Check for presence of input validation: Input validation consists of the validation that most Web applications incorporate to determine whether particular data input is safe and validated. Unsafe data is rejected and not processed further. Laxity in input validation is a prime access pathway for hackers. If they manage to outwit the input validation check post, they can use this path to send malicious inputs to the server.
Mount the attack: After examining the entire scenario, from the server to the application, and isolating all the loopholes and vulnerable target areas, the hacker now mounts the attack.
Hackers’ Favorite Web Attack Modes
SQL injection: The hacker transmits SQL query commands to the database residing on the server via the Web application. This is done in two ways: SQL commands are entered in form fields on the webpage, or SQL queries are inserted into required input parameters. Thus, the hacker is able to run SQL queries and commands on the server.
Cross-site scripting: The hacker inserts malicious data into a dynamic webpage. Websites that include only static webpages have control over user interaction because a static webpage is a “read-only” page that does not permit user interaction. Therefore, a would-be hacker can only view the page without being able to cause any damage. However, a dynamic webpage is open to user interaction, so a hacker can insert hazardous content without the website or Web application being able to differentiate this content from innocuous content. The key to the CSS vulnerability is that a hacker can cause the actual Web server to send a webpage with malicious content to the unsuspecting user. The hacker can then transfer the user’s input to another server.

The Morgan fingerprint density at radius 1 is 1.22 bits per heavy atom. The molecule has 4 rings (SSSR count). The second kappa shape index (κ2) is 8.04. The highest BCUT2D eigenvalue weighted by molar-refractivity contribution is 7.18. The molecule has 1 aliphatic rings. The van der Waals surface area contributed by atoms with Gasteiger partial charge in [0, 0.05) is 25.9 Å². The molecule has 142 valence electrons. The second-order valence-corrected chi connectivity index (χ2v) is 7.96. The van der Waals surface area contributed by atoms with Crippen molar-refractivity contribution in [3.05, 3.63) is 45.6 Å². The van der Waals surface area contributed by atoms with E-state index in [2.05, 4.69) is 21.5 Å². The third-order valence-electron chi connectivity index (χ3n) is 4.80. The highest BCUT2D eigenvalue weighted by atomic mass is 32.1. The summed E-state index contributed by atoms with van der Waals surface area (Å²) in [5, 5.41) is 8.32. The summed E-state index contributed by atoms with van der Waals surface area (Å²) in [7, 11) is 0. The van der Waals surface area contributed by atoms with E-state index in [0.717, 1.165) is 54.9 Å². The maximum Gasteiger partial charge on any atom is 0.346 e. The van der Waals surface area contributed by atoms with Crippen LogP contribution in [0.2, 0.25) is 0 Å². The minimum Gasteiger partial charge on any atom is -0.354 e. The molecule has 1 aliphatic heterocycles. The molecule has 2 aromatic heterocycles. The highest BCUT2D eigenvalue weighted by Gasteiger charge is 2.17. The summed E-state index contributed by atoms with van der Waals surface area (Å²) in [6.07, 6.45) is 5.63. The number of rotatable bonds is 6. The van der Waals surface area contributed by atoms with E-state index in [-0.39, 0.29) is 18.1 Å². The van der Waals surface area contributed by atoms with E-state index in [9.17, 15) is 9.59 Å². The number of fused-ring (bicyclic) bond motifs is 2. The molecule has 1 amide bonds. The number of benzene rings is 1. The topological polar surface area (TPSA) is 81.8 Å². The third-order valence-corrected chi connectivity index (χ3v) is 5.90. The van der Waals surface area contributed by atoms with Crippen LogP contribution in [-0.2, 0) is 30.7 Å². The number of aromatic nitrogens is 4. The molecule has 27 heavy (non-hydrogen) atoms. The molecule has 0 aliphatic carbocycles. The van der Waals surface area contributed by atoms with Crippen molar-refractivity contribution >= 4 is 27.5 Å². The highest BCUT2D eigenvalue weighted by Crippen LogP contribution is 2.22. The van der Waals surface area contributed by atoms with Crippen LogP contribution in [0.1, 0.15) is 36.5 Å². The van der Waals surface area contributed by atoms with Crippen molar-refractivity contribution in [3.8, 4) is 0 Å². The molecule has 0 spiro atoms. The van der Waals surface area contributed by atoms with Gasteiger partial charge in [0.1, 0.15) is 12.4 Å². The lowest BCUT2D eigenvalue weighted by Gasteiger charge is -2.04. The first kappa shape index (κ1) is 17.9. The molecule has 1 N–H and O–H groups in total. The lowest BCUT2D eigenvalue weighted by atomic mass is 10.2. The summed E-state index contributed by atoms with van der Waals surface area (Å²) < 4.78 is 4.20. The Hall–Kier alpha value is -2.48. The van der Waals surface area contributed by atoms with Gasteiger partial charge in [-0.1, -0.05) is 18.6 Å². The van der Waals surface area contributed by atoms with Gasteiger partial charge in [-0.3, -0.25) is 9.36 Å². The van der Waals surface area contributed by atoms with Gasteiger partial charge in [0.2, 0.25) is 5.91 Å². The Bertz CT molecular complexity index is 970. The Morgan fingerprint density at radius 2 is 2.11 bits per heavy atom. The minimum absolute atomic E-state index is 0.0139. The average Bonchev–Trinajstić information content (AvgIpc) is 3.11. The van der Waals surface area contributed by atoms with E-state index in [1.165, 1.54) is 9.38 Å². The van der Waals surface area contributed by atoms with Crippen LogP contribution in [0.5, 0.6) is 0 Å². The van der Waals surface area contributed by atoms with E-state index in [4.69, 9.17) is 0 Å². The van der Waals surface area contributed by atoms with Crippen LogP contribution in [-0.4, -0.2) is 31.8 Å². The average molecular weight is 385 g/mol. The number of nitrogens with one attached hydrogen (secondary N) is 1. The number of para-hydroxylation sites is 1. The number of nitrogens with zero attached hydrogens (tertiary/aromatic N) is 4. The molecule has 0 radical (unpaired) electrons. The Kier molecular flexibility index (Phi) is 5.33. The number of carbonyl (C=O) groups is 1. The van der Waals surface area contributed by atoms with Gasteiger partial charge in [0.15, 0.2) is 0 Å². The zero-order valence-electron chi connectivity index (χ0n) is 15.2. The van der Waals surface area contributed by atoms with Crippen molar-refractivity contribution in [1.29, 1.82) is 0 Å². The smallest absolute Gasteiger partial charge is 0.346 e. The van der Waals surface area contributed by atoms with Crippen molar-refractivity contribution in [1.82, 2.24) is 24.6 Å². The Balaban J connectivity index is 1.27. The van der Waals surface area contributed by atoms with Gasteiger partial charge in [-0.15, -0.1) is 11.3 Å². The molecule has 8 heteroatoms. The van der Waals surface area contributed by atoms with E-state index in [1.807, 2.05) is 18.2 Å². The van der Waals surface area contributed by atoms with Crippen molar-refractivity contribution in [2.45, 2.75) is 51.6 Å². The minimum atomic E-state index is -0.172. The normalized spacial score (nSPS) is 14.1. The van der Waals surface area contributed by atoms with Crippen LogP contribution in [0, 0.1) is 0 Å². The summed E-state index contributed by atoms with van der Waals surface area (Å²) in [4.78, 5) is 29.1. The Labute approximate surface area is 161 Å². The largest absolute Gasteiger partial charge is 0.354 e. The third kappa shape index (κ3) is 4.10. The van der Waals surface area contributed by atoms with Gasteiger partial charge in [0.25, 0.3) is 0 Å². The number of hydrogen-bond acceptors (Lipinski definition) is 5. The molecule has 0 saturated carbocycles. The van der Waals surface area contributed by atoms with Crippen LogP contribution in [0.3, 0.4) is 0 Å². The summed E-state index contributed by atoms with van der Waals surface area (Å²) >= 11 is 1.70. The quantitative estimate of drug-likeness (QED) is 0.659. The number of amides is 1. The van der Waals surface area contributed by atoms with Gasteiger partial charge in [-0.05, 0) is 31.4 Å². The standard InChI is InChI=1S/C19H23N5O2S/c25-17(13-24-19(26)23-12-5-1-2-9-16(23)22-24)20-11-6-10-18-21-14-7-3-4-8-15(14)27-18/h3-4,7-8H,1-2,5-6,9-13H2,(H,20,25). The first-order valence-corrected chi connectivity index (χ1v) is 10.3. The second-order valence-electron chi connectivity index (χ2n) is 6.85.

Directory traversal attacks: This attack is also called the ../ (dot dot slash) attack. With this attack, the Web application is manipulated to allow access to files or other resources on the server that are not normally accessible. The attack works by changing the parameter that an application would use to access a certain file. For instance, suppose the value of the parameter includes the path of a particular file. Placing ../ at the beginning of the parameter value forces the application to access the file in the parent directory. By placing a series of ../ and then giving a different file name at the end, a particular file in the root directory can be retrieved.
Parameter manipulation: This involves manipulating data transmitted between the browser and Web application. Parameter manipulation can be carried out in the following ways: